Sometimes applied theology requires tracing back to its source to ensure it has not gone awry and still holds true in its applied state. Many ideas have originated from the Bible in good form and yet have strayed down the road from being good theology. This reformation work is essential. But we can only do this rightly if we understand its theological history – not only church history, but world history. While I greatly appreciate judging all thought by The Book, we must do so with understanding of that thought’s history lest we simply demand chapter and verse and dismiss all that is derivative.
I write often about the discipleship required to know truth in every sphere of society. I am usually speaking of learning truth through reading, listening to lectures or podcasts, learning in training events, classrooms, conferences, and small groups. But there is another level to learning truth and it involves learning to recognize its presence or its absence through spiritual discernment.
Recognizing truth or the lack thereof in this manner requires having your senses trained. I remember a conversation with a good friend one day. He was warning me about articles from a certain “news” source for they lacked truth and often good sense. I remember bursting out a bunch of questions. What are your sources for this? Did you research these articles and find out their information is wrong? Where can I find a good source that disqualifies this website as a source of truth? He did not have the answers to my questions. I was poised to dismiss his claims. He told me it was obvious to him that the site lacked credibility. It took me sometime before I could understand this. The website was saying things my circles validated as true. These were not questioned. I did not choose to dismiss him out of hand, because I knew him to be a wise friend. However, I had not yet gained understanding.
Once I learned to see from my spirit, to discern, I recalled this conversation and realized just how obvious I recognize malarkey even when others think it credible. Malarkey always has just enough of truth mixed in to make it believable. The spiritual discernment of truth heightens the natural senses as well to recognize where truth is lacking. The lack of spiritual discernment decreases the ability to see truth in the natural or to recognize where it is missing.
I hear a lot of criticism of what gets dubbed “Christian nationalism” or “white nationalism.” Some of what I believe is being thus labeled is indeed worthy of some thoughtful constructive criticism. However, the more disconcerting occurrence is that people are eschewing the theology of nations altogether throwing the proverbial baby out with the bathwater. If we do not have a healthy theology for nations, we cannot rightly judge unhealthy theology or praxis. It is just as dangerous as witnessing greed within capitalism and jumping over to socialism losing the theology for personal property in the process. We can reject ugly behavior or the wedding of religious zeal to politics without rejecting good theology. We do not have to reject patriotism, or the Pledge of Allegiance, or our national anthem because of the overzealousness of some. Our flag raised high with the great red, white, and blue should catch in our hearts as Americans as this is home. This is the near and dear place that we are to steward as people who are citizens of this nation and not a different nation.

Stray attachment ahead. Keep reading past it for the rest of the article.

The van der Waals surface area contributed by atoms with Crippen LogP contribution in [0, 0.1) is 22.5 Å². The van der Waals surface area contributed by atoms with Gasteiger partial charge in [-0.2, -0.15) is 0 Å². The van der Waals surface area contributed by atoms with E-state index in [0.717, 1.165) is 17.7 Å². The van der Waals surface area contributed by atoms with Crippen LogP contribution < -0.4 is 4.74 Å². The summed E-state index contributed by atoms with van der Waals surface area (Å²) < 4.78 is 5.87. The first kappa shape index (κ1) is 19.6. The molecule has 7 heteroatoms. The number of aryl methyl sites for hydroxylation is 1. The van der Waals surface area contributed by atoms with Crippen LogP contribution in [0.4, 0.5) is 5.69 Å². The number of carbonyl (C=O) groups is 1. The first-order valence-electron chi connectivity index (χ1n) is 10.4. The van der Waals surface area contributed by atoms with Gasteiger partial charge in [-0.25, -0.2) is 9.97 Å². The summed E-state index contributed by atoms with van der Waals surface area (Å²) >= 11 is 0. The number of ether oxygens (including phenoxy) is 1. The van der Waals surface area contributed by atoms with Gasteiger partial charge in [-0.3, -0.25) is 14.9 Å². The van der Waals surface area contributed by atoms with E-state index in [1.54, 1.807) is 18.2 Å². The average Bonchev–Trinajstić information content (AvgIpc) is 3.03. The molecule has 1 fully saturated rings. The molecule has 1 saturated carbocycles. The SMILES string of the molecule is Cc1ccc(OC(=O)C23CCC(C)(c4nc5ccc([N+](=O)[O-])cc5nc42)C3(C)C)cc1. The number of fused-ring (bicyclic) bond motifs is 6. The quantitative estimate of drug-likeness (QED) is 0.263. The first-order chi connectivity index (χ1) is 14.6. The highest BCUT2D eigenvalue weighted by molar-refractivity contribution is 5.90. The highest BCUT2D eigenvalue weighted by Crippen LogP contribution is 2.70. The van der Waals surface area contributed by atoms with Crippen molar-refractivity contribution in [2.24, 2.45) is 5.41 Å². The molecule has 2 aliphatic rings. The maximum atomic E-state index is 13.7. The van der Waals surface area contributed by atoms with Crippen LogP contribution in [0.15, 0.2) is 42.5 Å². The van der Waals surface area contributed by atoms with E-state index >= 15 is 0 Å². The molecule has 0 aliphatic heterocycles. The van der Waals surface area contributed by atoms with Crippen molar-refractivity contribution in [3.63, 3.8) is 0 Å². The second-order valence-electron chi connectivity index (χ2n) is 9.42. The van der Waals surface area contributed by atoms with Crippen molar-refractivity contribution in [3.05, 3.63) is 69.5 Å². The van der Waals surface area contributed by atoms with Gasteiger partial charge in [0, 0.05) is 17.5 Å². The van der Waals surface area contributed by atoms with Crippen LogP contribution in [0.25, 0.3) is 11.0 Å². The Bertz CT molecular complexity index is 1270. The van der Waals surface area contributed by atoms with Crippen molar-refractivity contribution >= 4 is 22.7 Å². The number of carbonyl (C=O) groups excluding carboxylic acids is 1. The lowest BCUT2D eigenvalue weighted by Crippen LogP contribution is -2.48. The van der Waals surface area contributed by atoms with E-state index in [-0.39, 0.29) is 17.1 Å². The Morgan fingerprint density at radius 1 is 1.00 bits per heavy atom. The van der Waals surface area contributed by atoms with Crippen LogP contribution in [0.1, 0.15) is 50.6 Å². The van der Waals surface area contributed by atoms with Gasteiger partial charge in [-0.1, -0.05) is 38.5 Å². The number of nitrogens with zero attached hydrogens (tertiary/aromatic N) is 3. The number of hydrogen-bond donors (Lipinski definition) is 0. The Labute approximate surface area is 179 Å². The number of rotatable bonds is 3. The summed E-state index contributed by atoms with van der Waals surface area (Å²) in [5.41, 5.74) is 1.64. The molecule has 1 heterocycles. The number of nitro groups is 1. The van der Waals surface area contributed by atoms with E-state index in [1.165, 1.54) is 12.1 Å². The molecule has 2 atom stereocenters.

I cannot think of a word strong enough to express just how much I love America. I am the girl who read the handbook on the American flag etiquette. I used that knowledge to write an editorial when the local fire department planned to stop keeping a Bible in their department. The Virginian Pilot ran my letter to the editor and my pastor printed it in the bulletin the next Sunday. I fought my way through the State University constantly fending off ideologies that undermine the American way of life because I love my nation. The anti-biblical worldview of secular humanism, Marxism, and postmodernism that has overrun the universities is detrimental to the stability of our nation. I have since published two books to argue for the reformation of America upon her biblical foundations.
I am an Evangelical Christian
I fit squarely within evangelical Christianity historically and yet I do not join without remainder all the modern voices that are so classified today. The more nuanced I become the more I cringe at some of the current trends of communicating a love of country. I am so happy that there are those who hold the fort even if it is with an extremity that I do not share.